If a nonmonetary exchange lacks commercial substance, and cash is received, a partial gain or loss is recognized.
When a company exchanges nonmonetary assets and a loss results, the company recognizes the loss only if the exchange has commercial substance.
Costs incurred subsequent to the acquisition of an asset are capitalized if they provide future benefits.
Improvements are often referred to as betterments and involve the substitution of a better asset for the one currently used.
If a company scraps an asset without any cash recovery, it recognizes a loss equal to the asset's book value.
none of these
Plant assets may properly include
a. deposits on machinery not yet received.
b. idle equipment awaiting sale.
c. land held for possible use as a future plant site.
d. none of these.
Acquired for resale
Which of the following is not a major characteristic of a plant asset?
a. Possesses physical substance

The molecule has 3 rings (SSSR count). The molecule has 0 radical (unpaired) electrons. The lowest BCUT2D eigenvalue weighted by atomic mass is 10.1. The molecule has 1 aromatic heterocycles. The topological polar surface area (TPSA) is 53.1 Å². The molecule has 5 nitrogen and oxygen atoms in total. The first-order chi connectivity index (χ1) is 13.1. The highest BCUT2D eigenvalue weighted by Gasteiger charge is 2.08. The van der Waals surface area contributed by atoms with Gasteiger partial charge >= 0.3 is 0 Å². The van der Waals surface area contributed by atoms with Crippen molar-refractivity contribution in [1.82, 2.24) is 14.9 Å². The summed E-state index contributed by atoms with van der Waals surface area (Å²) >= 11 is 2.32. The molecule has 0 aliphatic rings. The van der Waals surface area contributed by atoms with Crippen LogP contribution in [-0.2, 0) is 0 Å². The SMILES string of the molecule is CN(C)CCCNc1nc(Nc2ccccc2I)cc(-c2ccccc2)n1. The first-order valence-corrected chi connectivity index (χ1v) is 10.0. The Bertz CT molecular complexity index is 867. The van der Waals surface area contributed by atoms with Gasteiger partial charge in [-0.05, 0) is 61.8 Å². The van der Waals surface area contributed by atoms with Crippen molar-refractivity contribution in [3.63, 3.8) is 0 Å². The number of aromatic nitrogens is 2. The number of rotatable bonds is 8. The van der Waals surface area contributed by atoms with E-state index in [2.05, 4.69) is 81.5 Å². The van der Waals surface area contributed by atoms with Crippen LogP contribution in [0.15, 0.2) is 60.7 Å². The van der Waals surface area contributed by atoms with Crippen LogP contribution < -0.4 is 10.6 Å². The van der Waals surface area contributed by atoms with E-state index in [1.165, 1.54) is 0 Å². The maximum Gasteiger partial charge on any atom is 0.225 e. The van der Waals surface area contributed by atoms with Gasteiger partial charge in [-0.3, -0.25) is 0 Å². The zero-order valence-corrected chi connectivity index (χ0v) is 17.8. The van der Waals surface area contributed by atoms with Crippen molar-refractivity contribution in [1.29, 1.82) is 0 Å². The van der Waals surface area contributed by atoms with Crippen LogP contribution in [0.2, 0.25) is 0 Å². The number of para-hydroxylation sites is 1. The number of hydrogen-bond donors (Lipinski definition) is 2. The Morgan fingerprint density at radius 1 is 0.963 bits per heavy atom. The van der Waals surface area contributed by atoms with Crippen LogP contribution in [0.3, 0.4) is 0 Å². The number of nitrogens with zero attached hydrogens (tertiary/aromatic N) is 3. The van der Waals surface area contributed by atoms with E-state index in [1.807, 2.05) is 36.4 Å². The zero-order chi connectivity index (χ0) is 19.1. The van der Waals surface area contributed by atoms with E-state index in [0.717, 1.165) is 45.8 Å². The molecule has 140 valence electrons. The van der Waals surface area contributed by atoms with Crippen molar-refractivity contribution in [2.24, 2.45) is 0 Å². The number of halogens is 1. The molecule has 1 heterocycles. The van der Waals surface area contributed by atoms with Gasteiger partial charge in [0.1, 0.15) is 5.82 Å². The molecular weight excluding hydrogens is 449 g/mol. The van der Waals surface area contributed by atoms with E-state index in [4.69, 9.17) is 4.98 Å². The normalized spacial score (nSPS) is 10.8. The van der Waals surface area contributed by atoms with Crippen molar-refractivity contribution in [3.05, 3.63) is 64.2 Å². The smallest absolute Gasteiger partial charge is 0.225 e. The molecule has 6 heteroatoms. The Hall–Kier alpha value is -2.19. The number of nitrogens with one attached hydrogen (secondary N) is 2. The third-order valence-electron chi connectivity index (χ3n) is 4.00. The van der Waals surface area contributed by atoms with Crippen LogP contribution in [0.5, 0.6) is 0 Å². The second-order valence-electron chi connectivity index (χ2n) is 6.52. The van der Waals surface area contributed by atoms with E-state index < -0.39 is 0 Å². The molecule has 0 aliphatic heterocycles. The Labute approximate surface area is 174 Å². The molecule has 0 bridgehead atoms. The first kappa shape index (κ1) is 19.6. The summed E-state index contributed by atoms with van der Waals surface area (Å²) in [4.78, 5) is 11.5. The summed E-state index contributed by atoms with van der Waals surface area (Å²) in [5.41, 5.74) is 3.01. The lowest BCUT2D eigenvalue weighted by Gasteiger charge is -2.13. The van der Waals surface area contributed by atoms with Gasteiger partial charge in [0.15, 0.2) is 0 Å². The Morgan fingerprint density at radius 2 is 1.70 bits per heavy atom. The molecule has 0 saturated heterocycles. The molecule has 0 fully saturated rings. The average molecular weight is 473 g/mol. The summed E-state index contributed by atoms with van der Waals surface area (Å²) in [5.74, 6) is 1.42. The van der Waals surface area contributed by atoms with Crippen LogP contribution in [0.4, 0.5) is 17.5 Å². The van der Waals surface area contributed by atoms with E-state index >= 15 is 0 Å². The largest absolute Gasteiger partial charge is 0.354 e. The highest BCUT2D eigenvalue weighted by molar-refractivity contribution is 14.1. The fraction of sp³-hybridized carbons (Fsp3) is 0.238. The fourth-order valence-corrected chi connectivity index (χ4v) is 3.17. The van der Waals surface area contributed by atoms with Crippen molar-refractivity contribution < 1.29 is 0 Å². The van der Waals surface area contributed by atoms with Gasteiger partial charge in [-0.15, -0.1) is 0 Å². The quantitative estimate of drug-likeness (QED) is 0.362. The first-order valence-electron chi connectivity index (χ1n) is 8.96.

b. Acquired for resale
c. Acquired for use
d. Yields services over a number of years
All of these are major characteristics of a plant asset
Which of these is not a major characteristic of a plant asset?
a. Possesses physical substance
b. Acquired for use in operations
c. Yields services over a number of years
d. All of these are major characteristics of a plant asset
capitalized as part of the cost of the land
Cotton Hotel Corporation recently purchased Emporia Hotel and the land on which it is located with the plan to tear down the Emporia Hotel and build a new luxury hotel on the site. The cost of the Emporia Hotel should be